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With the MLB Draft quickly approaching, it’s time to take a look at Kumar Rocker and see if he’s a legitimate choice for this year’s event.
One of the most hyped prospects in last year’s MLB Draft, Kumar Rocker entered the draft with sky-high expectations. Coming off of a highly successful Vanderbilt career, he threw a 19-strikeout no-hitter and was named the 2019 Baseball America Freshman of the Year and was viewed as a legitimate first-round pick type of player.
Once the 2021 draft came around, Rocker fell all the way to the 10th overall pick in the first round and was selected by the New York Mets. Both team and player had a verbal agreement in place that would land Rocker a $6 million signing bonus which would have been $1.4 million above the slot value for the 10th pick.
To the surprise of many, the Mets decided against making him a formal offer, citing issues with his medical reports. Since Rocker had not participated in the program that would have made his medical information public knowledge ahead of the draft, the Mets were taking a chance on him by drafting him but ultimately saw enough to decide against signing him.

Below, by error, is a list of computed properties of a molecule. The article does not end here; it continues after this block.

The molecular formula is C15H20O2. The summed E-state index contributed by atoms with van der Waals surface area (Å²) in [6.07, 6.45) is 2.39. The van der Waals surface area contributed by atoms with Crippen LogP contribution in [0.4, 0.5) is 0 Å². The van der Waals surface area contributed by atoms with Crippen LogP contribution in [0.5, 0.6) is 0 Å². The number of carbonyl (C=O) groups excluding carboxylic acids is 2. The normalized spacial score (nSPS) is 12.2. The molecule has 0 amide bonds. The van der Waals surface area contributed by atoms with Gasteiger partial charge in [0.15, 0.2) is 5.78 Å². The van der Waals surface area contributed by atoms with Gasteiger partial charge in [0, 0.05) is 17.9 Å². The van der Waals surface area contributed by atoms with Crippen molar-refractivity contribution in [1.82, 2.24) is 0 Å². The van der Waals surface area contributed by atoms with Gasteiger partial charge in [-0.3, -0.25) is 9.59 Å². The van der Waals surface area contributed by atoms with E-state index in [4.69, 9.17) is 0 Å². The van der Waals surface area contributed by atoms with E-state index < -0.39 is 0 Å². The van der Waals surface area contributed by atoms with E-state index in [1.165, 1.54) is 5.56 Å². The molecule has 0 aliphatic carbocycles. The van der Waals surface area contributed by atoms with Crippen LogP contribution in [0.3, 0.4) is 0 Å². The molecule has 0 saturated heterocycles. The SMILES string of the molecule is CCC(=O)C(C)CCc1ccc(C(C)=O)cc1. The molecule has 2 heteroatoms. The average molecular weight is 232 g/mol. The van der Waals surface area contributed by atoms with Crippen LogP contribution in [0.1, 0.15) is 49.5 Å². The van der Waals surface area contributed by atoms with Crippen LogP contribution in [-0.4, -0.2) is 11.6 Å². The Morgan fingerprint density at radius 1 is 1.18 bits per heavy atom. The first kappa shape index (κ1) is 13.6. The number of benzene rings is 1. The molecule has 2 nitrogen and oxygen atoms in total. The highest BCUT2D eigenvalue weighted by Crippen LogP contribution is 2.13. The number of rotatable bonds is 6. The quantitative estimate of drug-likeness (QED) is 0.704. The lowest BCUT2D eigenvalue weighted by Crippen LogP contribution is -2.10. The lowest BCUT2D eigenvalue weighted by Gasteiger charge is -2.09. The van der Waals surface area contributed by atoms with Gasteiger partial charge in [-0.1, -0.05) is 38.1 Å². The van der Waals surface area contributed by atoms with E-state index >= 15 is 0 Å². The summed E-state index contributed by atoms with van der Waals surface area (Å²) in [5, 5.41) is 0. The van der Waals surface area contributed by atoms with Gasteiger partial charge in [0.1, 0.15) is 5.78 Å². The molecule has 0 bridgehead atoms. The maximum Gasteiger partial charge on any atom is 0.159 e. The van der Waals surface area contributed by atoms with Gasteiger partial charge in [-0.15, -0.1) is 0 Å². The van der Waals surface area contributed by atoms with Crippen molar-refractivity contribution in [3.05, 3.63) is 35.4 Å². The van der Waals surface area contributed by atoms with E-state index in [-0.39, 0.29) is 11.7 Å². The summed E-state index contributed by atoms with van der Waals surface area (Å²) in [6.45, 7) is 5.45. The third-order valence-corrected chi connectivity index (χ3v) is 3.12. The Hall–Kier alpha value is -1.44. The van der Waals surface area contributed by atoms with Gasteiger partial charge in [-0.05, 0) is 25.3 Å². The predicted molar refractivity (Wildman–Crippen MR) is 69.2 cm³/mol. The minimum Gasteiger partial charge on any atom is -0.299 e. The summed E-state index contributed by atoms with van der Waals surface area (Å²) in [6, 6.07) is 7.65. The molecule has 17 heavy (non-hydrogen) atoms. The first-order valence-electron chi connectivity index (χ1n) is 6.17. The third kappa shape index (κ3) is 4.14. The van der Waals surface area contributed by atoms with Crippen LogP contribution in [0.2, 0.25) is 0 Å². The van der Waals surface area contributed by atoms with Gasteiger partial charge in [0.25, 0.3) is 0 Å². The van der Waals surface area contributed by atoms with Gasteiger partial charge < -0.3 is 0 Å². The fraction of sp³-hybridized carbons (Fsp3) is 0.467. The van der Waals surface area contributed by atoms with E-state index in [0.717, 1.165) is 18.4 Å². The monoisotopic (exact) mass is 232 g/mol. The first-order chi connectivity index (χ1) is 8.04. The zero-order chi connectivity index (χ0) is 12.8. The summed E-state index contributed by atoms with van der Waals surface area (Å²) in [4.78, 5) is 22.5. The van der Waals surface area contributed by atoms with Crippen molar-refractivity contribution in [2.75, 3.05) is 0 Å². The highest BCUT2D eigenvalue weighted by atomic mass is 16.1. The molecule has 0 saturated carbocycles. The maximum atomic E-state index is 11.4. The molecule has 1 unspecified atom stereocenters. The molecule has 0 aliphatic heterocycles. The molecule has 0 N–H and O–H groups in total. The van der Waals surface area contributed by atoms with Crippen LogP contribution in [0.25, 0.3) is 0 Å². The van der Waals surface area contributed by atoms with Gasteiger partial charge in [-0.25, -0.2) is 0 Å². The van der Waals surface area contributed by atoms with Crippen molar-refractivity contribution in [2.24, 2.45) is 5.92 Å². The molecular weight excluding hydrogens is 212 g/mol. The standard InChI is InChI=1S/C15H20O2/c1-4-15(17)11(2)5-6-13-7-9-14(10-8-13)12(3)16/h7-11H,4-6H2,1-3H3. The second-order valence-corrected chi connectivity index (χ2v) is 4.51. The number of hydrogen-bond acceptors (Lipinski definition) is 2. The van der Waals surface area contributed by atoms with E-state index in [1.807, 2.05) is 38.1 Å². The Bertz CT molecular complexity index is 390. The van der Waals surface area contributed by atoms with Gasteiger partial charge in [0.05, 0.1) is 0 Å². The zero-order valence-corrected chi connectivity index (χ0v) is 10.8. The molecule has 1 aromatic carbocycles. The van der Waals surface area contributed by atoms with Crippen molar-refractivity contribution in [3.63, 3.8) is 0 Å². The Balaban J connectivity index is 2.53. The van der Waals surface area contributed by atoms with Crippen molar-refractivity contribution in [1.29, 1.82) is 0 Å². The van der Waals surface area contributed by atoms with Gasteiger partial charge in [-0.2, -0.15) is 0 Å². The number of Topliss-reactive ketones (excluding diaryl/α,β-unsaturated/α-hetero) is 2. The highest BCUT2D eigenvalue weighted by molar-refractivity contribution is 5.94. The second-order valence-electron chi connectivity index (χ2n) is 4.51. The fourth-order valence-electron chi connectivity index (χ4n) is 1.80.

2022 MLB Draft: Will Kumar Rocker be drafted?
After the fiasco in last year’s draft, Rocker elected not to return to Vanderbilt after going unsigned and instead continued training and eventually signed with the Tri-City Valley Cats of the Frontier League.
Rocker’s presence on the roster provided some publicity to the Valley Cats while giving him a shot to show scouts and the industry as a whole that he’s healthy and ready to go for this year’s draft.
The 22-year-old right-hander was utterly dominant in his five-start stint in the Frontier League, showing that he is very much ready to go for this year’s draft. In a total of 20 innings, Rocker went 1-0 with a 1.35 ERA and 32 strikeouts. Remarkably, he surrendered just two home runs and four walks in that time. His 14.4 SO/9 is more than enough proof that he’s healthy and ready to latch on to an MLB organization.
Rocker has regularly been at the back-end of the first round in typical mock drafts.